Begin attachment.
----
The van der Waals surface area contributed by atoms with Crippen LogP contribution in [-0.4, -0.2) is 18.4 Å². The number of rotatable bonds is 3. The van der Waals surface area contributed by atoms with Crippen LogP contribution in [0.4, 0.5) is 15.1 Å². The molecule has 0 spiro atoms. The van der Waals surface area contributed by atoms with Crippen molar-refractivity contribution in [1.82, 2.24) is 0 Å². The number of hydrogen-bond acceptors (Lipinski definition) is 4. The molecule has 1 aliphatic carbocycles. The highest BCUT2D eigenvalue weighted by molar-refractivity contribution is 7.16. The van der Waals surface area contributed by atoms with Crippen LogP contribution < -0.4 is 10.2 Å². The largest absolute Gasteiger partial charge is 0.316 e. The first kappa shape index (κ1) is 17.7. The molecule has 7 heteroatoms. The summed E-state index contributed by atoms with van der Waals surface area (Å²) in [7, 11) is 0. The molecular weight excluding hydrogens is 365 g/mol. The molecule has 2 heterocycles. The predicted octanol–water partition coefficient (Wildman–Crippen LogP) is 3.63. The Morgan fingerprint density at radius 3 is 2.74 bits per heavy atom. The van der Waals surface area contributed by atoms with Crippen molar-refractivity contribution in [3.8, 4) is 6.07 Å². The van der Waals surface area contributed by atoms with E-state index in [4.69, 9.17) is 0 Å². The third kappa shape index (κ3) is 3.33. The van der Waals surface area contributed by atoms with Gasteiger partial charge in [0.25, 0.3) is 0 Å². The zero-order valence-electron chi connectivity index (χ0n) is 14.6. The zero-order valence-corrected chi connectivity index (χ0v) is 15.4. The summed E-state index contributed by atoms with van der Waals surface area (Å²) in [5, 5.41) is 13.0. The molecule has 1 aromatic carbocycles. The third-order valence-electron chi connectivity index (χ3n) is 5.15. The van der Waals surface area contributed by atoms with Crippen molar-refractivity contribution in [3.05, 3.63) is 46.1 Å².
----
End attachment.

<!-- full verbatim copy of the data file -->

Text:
The van der Waals surface area contributed by atoms with Crippen LogP contribution in [-0.4, -0.2) is 18.4 Å². The number of rotatable bonds is 3. The van der Waals surface area contributed by atoms with Crippen LogP contribution in [0.4, 0.5) is 15.1 Å². The molecule has 0 spiro atoms. The van der Waals surface area contributed by atoms with Crippen molar-refractivity contribution in [1.82, 2.24) is 0 Å². The number of hydrogen-bond acceptors (Lipinski definition) is 4. The molecule has 1 aliphatic carbocycles. The highest BCUT2D eigenvalue weighted by molar-refractivity contribution is 7.16. The van der Waals surface area contributed by atoms with Crippen LogP contribution < -0.4 is 10.2 Å². The largest absolute Gasteiger partial charge is 0.316 e. The first kappa shape index (κ1) is 17.7. The molecule has 7 heteroatoms. The summed E-state index contributed by atoms with van der Waals surface area (Å²) in [7, 11) is 0. The molecular weight excluding hydrogens is 365 g/mol. The molecule has 2 heterocycles. The predicted octanol–water partition coefficient (Wildman–Crippen LogP) is 3.63. The Morgan fingerprint density at radius 3 is 2.74 bits per heavy atom. The van der Waals surface area contributed by atoms with Crippen molar-refractivity contribution in [3.8, 4) is 6.07 Å². The van der Waals surface area contributed by atoms with E-state index in [4.69, 9.17) is 0 Å². The third kappa shape index (κ3) is 3.33. The van der Waals surface area contributed by atoms with Gasteiger partial charge in [0.25, 0.3) is 0 Å². The zero-order valence-electron chi connectivity index (χ0n) is 14.6. The zero-order valence-corrected chi connectivity index (χ0v) is 15.4. The summed E-state index contributed by atoms with van der Waals surface area (Å²) in [5, 5.41) is 13.0. The molecule has 1 aromatic carbocycles. The third-order valence-electron chi connectivity index (χ3n) is 5.15. The van der Waals surface area contributed by atoms with Crippen molar-refractivity contribution in [3.05, 3.63) is 46.1 Å².